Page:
Volcano erupts under Iceland glacier, hundreds flee
* Floods from melting ice threaten highway, bridges
* Authorities evacuate 700 from their homes
REYKJAVIK, April 14 (Reuters) - A volcanic eruption in Iceland spewed black smoke and white steam into the air on Wednesday and partly melted a glacier, setting off a major flood that threatened to damage roads and bridges.
The plume was seen rising from a crater under about 200 metres (660 feet) of ice at the Eyjafjallajokull glacier, close to the site of another eruption which started last month and died down only on Monday, Icelandic state radio reported.
The Icelandic Civil Defence Authority ordered 700 people to evacuate their homes and said melting ice from the glacier had caused big floods that threatened to damage a highway and several bridges, an official told Reuters.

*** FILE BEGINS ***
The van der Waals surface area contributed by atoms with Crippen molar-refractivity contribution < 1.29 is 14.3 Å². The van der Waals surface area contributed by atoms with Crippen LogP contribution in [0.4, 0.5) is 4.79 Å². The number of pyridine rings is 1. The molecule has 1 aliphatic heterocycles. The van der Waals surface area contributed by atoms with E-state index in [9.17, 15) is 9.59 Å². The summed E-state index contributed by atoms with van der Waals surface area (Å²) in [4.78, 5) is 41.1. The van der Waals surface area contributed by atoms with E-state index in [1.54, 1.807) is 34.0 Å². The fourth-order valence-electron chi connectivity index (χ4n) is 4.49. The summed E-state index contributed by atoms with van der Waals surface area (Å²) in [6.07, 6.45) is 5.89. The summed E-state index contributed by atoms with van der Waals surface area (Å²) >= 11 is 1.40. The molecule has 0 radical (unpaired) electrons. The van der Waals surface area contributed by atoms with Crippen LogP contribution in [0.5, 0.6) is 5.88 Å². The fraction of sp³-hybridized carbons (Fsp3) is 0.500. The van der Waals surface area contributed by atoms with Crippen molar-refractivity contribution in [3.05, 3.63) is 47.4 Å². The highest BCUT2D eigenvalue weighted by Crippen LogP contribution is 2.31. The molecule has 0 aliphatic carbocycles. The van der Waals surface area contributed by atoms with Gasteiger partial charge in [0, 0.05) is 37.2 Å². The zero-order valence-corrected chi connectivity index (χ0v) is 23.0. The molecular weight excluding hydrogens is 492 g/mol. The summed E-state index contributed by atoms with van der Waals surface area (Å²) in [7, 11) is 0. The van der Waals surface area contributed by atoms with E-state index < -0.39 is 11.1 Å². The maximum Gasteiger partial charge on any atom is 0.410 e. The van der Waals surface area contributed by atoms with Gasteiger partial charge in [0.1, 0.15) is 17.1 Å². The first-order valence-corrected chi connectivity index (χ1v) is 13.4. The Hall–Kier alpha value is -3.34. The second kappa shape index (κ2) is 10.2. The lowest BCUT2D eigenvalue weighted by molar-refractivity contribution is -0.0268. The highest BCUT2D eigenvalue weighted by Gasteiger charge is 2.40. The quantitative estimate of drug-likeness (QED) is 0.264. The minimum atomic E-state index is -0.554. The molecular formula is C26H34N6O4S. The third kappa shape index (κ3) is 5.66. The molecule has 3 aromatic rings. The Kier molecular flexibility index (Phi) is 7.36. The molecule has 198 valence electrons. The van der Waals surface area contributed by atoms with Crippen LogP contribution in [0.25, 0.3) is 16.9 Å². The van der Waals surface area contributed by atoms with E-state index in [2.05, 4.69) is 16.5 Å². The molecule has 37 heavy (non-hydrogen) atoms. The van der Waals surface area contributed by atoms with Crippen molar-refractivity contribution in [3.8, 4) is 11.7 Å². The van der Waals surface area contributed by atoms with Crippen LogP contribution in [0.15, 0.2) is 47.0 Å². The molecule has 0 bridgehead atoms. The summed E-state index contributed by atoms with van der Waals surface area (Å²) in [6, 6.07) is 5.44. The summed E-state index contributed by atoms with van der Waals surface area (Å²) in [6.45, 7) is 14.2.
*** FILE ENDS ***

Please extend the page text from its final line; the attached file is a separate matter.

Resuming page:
"We have had to dig some holes in the road so the flood could pass through and ease pressure on the bridges," Rognvaldur Olafsson, who is leading the rescue effort, told Reuters.
Three large holes which were visible on the glacier in the morning had turned into a continuous rift running for about two kilometres through the ice, he added.
Scientists had measured increased seismic activity near the glacier about two hours before the volcano started to erupt early on Wednesday, local media reported.
In March, another volcano erupted near the Eyjafjallajokull glacier but caused no casualties.
The volcano, situated beneath Iceland's fifth largest glacier, has erupted five times since Iceland was settled in the ninth century.
Iceland sits on a volcanic hotspot in the Mid-Atlantic Ridge and has relatively frequent eruptions, though most occur in sparsely populated areas and pose little danger to people or property. The last eruption before that in March was in 2004. (Reporting by Omar Valdimarsson; writing by Nicholas Vinocur, editing by Tim Pearce)
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